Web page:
“We are conditioned to individuality, we are conditioned to think that we are separate from another. We have separate souls, whatever that may mean. We must succeed separately. So is that mere conditioning, or is it an illusion, or it is something that superficially—because we are different superficially, you are tall, I am short, or I am black and you are brown and so on and so on—superficially we may be different at the peripheral level, but that does not constitute individuality. You may have a different capacity from another. I may be an artist and you may be a politician—those are outward dressings, outward coating. And we take the outward effects, outward appearance as individual.” ~ Jiddu Krishnamurti
It’s a paradox. We are all different, yet we are all the same.
Each of us has an identity, roots, ancestry, a story. And, simultaneously, we are all simply human beings living a human experience with emotions and thoughts, ideas and memories. We all have plans, beliefs, curiosities, cultures, fears, hopes, and personalities.
I am an “expat,” a U.S. citizen living as a permanent resident in Guatemala. In the small lakeside community where I reside, there are people of countless nationalities, and then there are the “locals”—indigenous Mayans. Every evening, women and shockingly small children can be seen carrying huge loads of firewood on their backs or balanced gracefully on the tops of their heads.
My home is situated smack dab in the middle of two villages. The first, San Marcos La Laguna, is a town known primarily for its plethora of spiritual teachings, holistic wellness offerings, yoga courses and the like—a hippie haven for the past few decades. The second is Tzununa, a small pueblo whose name means “hummingbird,” with relatively few gringos. (Everyone who is not Mayan is considered a gringo here, not just folks from the U.S., a fact that enrages some of the Europeans.)
I am very conscious of being a guest in this country where I’ve created my home and am raising my daughter, while at the same time I’d prefer to transcend borders and just be human. Not Texan, not American, not a gringa, not Christian or Buddhist or attached to any superfluous label.
It is not that uncommon to overhear this line of conversation in these parts:
“Where are you from?”
“I’m from heaven, man.” (Or, “I’m from nowhere.” Or, “I’m from everywhere.”)
While it’s easy to laugh and poke fun at the wannabe transcendentalism, there’s also a grain of truth in this concept. We are all from Earth. We are all humans with hearts and minds and lungs and skin. Does it ultimately matter where we were born or raised, where we came from?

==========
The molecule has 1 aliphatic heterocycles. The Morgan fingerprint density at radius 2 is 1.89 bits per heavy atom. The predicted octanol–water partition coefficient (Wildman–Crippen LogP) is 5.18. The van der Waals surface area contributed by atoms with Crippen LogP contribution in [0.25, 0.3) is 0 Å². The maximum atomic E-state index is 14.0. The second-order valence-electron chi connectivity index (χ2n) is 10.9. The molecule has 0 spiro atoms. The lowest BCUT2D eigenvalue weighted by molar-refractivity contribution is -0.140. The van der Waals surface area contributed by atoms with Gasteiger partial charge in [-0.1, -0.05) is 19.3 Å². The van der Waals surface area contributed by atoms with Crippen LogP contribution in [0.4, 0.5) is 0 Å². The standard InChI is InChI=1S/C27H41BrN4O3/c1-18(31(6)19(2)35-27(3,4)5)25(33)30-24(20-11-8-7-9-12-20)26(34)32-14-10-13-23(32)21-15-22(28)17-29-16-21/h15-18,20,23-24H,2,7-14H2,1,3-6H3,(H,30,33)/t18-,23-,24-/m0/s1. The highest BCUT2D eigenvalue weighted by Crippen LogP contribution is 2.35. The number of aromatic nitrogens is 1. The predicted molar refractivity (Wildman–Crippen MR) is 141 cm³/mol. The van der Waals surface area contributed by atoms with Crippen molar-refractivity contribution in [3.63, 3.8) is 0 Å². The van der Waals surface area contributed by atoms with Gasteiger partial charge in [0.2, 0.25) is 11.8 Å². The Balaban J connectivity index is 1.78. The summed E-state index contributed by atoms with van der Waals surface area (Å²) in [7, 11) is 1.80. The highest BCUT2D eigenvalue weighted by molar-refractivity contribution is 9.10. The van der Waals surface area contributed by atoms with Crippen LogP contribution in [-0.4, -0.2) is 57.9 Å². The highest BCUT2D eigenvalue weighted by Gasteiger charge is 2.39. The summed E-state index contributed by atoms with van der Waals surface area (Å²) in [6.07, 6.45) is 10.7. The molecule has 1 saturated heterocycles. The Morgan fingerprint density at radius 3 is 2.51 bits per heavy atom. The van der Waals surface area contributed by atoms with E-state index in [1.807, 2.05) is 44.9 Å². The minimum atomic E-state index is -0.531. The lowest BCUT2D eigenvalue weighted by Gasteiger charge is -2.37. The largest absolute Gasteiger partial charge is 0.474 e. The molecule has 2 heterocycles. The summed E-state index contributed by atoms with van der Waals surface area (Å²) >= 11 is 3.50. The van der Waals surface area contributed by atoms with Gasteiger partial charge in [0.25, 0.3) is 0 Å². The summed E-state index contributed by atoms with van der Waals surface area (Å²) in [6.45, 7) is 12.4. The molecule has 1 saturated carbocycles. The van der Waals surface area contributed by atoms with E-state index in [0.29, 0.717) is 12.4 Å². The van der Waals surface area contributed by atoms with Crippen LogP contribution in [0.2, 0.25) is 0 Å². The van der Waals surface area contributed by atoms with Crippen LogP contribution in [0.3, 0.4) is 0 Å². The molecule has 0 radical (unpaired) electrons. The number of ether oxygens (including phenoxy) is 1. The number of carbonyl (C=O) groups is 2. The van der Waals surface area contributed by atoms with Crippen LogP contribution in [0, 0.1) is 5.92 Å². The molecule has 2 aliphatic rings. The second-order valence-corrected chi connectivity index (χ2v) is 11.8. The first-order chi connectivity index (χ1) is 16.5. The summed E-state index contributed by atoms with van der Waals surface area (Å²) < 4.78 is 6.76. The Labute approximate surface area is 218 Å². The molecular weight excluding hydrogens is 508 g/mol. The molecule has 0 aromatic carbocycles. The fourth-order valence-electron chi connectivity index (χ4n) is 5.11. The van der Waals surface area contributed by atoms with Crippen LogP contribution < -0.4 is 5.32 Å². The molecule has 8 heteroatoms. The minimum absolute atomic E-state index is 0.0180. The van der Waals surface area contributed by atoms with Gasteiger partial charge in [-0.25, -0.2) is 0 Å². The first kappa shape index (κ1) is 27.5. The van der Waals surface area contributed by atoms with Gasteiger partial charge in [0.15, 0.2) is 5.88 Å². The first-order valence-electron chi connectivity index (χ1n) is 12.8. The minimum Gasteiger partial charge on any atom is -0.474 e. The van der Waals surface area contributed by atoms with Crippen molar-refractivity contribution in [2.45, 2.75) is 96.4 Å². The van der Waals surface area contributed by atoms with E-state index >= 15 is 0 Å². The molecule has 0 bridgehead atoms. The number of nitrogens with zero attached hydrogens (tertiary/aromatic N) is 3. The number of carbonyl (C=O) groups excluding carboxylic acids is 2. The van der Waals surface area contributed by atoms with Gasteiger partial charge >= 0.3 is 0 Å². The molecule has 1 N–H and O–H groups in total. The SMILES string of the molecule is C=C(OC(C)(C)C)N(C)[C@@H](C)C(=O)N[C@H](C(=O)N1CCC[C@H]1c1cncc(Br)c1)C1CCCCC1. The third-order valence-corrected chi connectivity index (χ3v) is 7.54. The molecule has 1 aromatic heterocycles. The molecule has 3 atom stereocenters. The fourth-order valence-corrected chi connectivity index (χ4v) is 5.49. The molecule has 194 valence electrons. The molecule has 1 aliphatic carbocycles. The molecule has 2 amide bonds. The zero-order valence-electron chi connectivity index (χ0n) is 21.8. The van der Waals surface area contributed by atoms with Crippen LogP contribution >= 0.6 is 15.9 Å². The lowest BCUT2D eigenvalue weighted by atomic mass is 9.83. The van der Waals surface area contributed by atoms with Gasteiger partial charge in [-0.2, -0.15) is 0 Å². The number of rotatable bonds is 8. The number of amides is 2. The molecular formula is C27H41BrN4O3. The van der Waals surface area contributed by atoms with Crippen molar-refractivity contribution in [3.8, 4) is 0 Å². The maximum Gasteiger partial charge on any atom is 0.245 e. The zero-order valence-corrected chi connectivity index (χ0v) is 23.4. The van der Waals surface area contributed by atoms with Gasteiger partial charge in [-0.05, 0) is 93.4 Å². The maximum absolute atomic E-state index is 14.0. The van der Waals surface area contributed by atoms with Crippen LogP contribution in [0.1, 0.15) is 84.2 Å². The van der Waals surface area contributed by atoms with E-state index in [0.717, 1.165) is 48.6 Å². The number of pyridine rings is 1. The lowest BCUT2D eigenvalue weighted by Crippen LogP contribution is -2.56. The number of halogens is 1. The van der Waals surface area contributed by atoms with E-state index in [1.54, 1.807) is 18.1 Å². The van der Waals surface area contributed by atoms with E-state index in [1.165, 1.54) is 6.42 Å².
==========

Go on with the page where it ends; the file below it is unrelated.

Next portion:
“You have certain characteristics, certain culture, certain way, certain tradition, and you are satisfied with that—you are British—all right? We’ll tolerate this? And in France we are French. Go to Spain it is the same. Go anywhere in the world, it is the same assertion. Outwardly and inwardly we are isolated—my desire, my fulfillment, my wanting—all the rest of it. So is that one of the causes of conflict, isolation? Obviously. Politically, as long as you remain British and the French, and all the rest of it, there will be no global relationship and therefore there will be no peace in the world at all. Right? Tell that to the politicians and they will say ‘Buzz off’. And we elect these politicians!”
Nationalism is harming us and has been ever since borders were delineated. A few weeks ago, I finished a long biography called Hitler, by historian Ian Kershaw. It took me six months to read; it was so disturbing that at times I’d put it down for weeks. The term Nazi comes from nationalist. Hitler spearheaded the hatred and fear of the masses under the banner of German nationalism and pride.
Clearly, Donald Trump and his administration are doing the same, right in front of our faces.
Patriotism, tribalism, fanaticism—all this division kept in place by our self-righteous beliefs, dogmas and opinions are doing us no good. The fictitious borders that separate neighbors into countries, the building of walls and banning of individuals based upon their country of citizenship is backward and inhumane.
We need to let go of the absurd notion that “America is the greatest country in the world.” Why does it have to be about greatness and being number one? Why can’t we collaborate and cooperate instead of always competing?
The only thing that makes sense today, in order to overthrow the divisiveness and hatred, is to resist. This might appear counter-intuitive, if we continue to look at the world through the lens of flags and separate nations, but the way through the present darkness is to cultivate love, peace and kindness within ourselves, and extend those positive energies out into the world in our daily lives, relationships and interactions.
Working on ourselves—and affecting change in our communities—takes work. Self-knowledge requires ample intention, discipline, and reflection. But self-knowledge is also the prerequisite for change on a larger scale.
Author: Michelle Margaret Fajkus
Image: Shamim Nakhai/Unsplash
Editor: Nicole Cameron